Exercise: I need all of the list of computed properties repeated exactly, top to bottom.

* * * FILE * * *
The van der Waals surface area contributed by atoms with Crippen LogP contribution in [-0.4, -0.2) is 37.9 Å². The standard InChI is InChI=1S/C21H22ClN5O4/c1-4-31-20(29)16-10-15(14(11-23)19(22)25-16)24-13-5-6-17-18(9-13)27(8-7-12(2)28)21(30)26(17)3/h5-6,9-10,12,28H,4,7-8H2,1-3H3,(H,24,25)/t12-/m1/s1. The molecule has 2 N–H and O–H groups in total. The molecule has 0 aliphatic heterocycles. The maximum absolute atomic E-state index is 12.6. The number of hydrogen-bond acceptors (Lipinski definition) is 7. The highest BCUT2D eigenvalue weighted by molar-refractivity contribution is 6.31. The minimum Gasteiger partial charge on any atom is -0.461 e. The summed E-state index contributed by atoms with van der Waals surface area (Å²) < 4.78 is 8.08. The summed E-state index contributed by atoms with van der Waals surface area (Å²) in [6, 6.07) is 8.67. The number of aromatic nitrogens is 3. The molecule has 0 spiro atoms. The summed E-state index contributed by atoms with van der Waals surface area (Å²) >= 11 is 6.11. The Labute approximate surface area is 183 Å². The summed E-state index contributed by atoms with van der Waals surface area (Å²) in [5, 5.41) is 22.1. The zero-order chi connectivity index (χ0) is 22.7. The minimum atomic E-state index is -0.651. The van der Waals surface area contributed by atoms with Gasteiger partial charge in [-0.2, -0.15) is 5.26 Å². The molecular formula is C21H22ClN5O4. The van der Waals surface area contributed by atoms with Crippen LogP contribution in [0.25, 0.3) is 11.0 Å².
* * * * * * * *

The van der Waals surface area contributed by atoms with Crippen LogP contribution in [-0.4, -0.2) is 37.9 Å². The standard InChI is InChI=1S/C21H22ClN5O4/c1-4-31-20(29)16-10-15(14(11-23)19(22)25-16)24-13-5-6-17-18(9-13)27(8-7-12(2)28)21(30)26(17)3/h5-6,9-10,12,28H,4,7-8H2,1-3H3,(H,24,25)/t12-/m1/s1. The molecule has 2 N–H and O–H groups in total. The molecule has 0 aliphatic heterocycles. The maximum absolute atomic E-state index is 12.6. The number of hydrogen-bond acceptors (Lipinski definition) is 7. The highest BCUT2D eigenvalue weighted by molar-refractivity contribution is 6.31. The minimum Gasteiger partial charge on any atom is -0.461 e. The summed E-state index contributed by atoms with van der Waals surface area (Å²) < 4.78 is 8.08. The summed E-state index contributed by atoms with van der Waals surface area (Å²) in [6, 6.07) is 8.67. The number of aromatic nitrogens is 3. The molecule has 0 spiro atoms. The summed E-state index contributed by atoms with van der Waals surface area (Å²) >= 11 is 6.11. The Labute approximate surface area is 183 Å². The summed E-state index contributed by atoms with van der Waals surface area (Å²) in [5, 5.41) is 22.1. The zero-order chi connectivity index (χ0) is 22.7. The minimum atomic E-state index is -0.651. The van der Waals surface area contributed by atoms with Gasteiger partial charge in [-0.2, -0.15) is 5.26 Å². The molecular formula is C21H22ClN5O4. The van der Waals surface area contributed by atoms with Crippen LogP contribution in [0.25, 0.3) is 11.0 Å².